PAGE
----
Singapore blockchain start-up Qtum caught everyone’s attention this week when it was listed on fast-growing Hong Kong crypto exchange Binance.
On Monday when the move was made, the price shot up 42% and continued to rise over subsequent days as traders and investors responded positively to the addition, although the price has come off somewhat since then to trade at $18.93 on Thursday 22 March.
As part of the listing, Qtum is giving away 50,000 coins to Qtum holders on Binance, ranked by trading volume. The competition ends on 27 March, with the coins distributed to winners within five days of the competition ending. More details are available here.
Binance recently dropped 82 coins from its trading pairs in an effort to raise the overall quality of the crypto asset markets it offers.
The blockchain platform is the 18th-ranked coin according to Coinmarketcap, with a valuation of $1.67 billion.
In some ways it is surprising that Binance hasn’t listed Qtum up until now given the adoption levels of its blockchain, which is currently running on up to 6,000 nodes, with the majority of those being in China, an impressive figure considering that Ethereum has 20,000.
Qtum’s blockchain is a unique proposition that takes the best from both Bitcoin and Ethereum, and combines those parts in its Qtum Virtual Machine (QVM).
Its blockchain is a fork from Bitcoin Core and, specifically, is based on bitcoin’s UTXO model which gives it stability and security. On top of that it has built its own decentralised application and smart contract platform which is similar to Ethereum but without the inefficient proof-of-work consensus mechanism. Instead, QVM uses proof-of-stake (PoS), making the blockchain far easier to deploy for businesses.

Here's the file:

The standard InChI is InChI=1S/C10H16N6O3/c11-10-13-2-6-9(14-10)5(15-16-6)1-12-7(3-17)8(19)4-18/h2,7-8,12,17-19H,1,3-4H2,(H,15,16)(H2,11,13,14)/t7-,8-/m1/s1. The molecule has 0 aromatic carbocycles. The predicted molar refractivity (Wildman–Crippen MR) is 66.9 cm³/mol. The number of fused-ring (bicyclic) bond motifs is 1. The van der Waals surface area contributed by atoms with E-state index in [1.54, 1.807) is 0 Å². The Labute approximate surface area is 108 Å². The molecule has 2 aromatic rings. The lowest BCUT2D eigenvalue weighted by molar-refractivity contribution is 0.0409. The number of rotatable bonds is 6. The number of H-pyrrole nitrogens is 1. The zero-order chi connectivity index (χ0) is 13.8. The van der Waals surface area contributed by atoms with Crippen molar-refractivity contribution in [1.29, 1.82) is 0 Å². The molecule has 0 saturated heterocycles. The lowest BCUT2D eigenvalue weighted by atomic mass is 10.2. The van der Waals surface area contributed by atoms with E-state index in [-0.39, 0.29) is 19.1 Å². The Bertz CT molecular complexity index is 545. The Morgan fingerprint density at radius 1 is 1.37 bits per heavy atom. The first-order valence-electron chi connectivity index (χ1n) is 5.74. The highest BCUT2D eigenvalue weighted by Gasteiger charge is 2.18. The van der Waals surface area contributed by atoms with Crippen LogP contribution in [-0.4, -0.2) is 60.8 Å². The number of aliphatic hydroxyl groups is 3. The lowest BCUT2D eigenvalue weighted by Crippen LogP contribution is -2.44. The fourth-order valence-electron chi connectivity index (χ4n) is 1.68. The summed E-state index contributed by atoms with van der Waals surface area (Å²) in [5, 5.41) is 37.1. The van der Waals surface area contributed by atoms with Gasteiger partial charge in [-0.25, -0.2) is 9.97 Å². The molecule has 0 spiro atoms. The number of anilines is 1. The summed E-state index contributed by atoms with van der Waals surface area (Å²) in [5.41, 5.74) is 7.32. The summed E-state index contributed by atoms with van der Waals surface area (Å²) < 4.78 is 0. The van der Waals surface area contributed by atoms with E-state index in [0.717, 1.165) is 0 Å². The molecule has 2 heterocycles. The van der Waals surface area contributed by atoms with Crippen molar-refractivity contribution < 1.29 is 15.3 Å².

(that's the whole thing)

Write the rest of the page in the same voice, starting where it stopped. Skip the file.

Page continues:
The advantages of Qtum’s approach is that on the one hand its Account Abstraction Layer allows any number of virtual machines to plug into its blockchain, while on the other it provides interoperability between blockchains and it is relatively straightforward for businesses to hook up their legacy systems.
Qtum’s lightweight proof-of-stake system means the blockchain can be run on smartphones and even Internet-of-Things devices. That’s a big competitive advantage over other chains, given that half of all web traffic is now on mobile, with that figure set to rise inexorably.
With this technology in place, the Singapore-based outfit led by Patrick Dai, a former Alibaba product manager, is able to pitch itself as the business-friendly blockchain. In that regard it is having some notable successes.
Among its business partners are Baofeng, the Chinese video streaming platform and 360, a pioneer in network and cyber security software in China. 360 has 600 million customers that have installed its software. Qtum is helping 360 to set up a blockchain research lab and will be applying its distributed ledger technology to enhancing existing products and developing new ones.
Baofeng has announced plans to build a 50,000 node content delivery system and has teamed up with Qtum to help turn that vision into a reality.
Another recent win was the inking of a deal with SpaceChain, which is using Qtum’s blockchain to put a network of CubeSat satellites into orbit. The space start-up has the backing of venture capitalist Tim Draper.
This is a sponsored press release and does not necessarily reflect the opinions or views held by any employees of The CoinCryptoz. This is not investment, trading, or gambling advice. Always conduct your own independent research.